Button design best practices

Buttons are a vital part of any interaction design, yet they're easy to get wrong. Here's how to create good ones.


Button design best practices

Buttons are a vital part of any interaction design, yet they're easy to get wrong. Here's how to create good ones.

They should look like buttons

Buttons help people do things - submit a form, add a product to the cart, read more information. But if your users don’t know your buttons are buttons, how can they do anything?

Shadows, shines and gradients are out and flat design is in, but make sure your buttons still stand out. With iOS 7, Apple got rid of all that stuff and went totally flat. It looked cleaner but was less usable as buttons looked too similar to everything else. While out of control by iOS 6 (Find My Friends? – ouch), the skeuomorphism served a purpose.

Use colour, shading, white space and, optionally, shadows to make buttons stand out.

They should be big enough

Fingers are fat sausages compared to mouse pointers. Buttons, especially important ones, should be big enough to hit easily.

A study at the University of Maryland found that touch targets need to be between 9.2 and 9.6mm square, while Apple suggests they should be at least 44 by 44 pixels (or points on a retina screen). They can be smaller, but make sure there’s enough clickable white space around them to make up the difference.

They should say what they do

Tell people what’s going to happen if they click. ‘Yes, delete my account’ is a much more usable label than ‘Ok’. It doesn’t matter that the text is longer.

They should be easy to find

If you want a customer to buy your stuff, make sure they can find the ‘Add to cart’ button. The same goes for other actions too.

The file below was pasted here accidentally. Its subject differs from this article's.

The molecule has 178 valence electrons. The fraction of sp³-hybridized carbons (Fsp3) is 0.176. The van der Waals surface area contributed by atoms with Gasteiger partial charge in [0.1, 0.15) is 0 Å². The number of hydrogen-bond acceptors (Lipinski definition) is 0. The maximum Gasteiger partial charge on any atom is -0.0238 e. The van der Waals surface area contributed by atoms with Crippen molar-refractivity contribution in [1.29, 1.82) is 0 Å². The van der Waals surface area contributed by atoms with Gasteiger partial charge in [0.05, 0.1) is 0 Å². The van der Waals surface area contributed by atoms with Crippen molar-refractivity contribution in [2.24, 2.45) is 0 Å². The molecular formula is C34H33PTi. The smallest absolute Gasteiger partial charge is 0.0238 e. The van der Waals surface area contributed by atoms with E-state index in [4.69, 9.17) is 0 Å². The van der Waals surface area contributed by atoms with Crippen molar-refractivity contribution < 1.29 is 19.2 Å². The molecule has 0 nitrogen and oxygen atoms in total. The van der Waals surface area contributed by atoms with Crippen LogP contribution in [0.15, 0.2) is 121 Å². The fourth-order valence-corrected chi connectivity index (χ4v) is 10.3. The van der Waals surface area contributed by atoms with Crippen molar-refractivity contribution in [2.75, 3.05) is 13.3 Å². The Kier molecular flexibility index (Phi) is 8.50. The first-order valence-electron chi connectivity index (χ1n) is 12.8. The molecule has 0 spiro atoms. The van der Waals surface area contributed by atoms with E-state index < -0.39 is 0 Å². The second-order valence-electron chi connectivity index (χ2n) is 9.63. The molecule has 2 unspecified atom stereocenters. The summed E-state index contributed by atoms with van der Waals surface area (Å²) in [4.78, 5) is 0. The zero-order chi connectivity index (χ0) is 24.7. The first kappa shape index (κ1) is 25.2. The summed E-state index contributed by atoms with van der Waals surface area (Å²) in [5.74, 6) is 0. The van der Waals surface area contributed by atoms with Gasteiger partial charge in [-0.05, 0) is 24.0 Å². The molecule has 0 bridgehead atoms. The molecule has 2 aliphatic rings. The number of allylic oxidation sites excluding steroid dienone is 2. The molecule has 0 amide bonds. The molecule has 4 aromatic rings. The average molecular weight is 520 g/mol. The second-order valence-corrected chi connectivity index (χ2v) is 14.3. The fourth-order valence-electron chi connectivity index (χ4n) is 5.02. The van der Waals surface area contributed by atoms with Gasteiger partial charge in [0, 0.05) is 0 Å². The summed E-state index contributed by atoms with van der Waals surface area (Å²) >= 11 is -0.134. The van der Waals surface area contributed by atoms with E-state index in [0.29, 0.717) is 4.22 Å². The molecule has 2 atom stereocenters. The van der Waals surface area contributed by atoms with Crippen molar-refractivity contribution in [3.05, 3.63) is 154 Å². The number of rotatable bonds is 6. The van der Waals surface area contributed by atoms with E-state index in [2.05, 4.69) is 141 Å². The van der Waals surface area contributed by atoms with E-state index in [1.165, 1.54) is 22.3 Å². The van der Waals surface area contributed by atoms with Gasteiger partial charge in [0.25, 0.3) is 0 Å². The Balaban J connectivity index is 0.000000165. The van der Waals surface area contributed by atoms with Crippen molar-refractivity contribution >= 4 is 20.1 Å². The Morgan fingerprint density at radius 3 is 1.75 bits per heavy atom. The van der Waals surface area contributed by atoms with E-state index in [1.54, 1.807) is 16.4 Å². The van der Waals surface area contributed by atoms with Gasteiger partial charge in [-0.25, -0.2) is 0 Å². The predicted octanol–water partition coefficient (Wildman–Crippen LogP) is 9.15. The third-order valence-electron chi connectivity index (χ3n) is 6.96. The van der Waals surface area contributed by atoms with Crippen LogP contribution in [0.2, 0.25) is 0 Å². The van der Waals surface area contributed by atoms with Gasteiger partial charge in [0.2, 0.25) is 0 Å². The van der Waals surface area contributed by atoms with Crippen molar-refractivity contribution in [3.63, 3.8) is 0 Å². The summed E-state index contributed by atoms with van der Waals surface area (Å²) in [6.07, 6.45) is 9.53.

They should be consistent

Keep the design and placement of your buttons consistent. This helps users develop familiarity – this type of button does that, clicking here takes me there etc.

iOS is a good example – Apple have strong guidelines for how buttons are used so it’s pretty easy to navigate a new app for the first time. However they do get it wrong in the Clock app – the cancel alarm button is in the same place as the repeat timer button. It’s done to keep the design system, but makes for bad usability as a stop action is in the same place and looks the same as a start action. Muscle memory developed for quickly stopping alarms in the morning often causes me to restart a timer.

They should be in the right order

Pay attention to the order of corresponding pairs like ‘previous’ and ‘next’.

In a group of actions, the most important one should be have most emphasis. And put it first. For example ‘Buy now’, followed by ‘Save for later’. The exceptions to this are when that action is destructive or irreversable. Then, the cancel button should go first, as it’s easy to click the default location without paying full attention.

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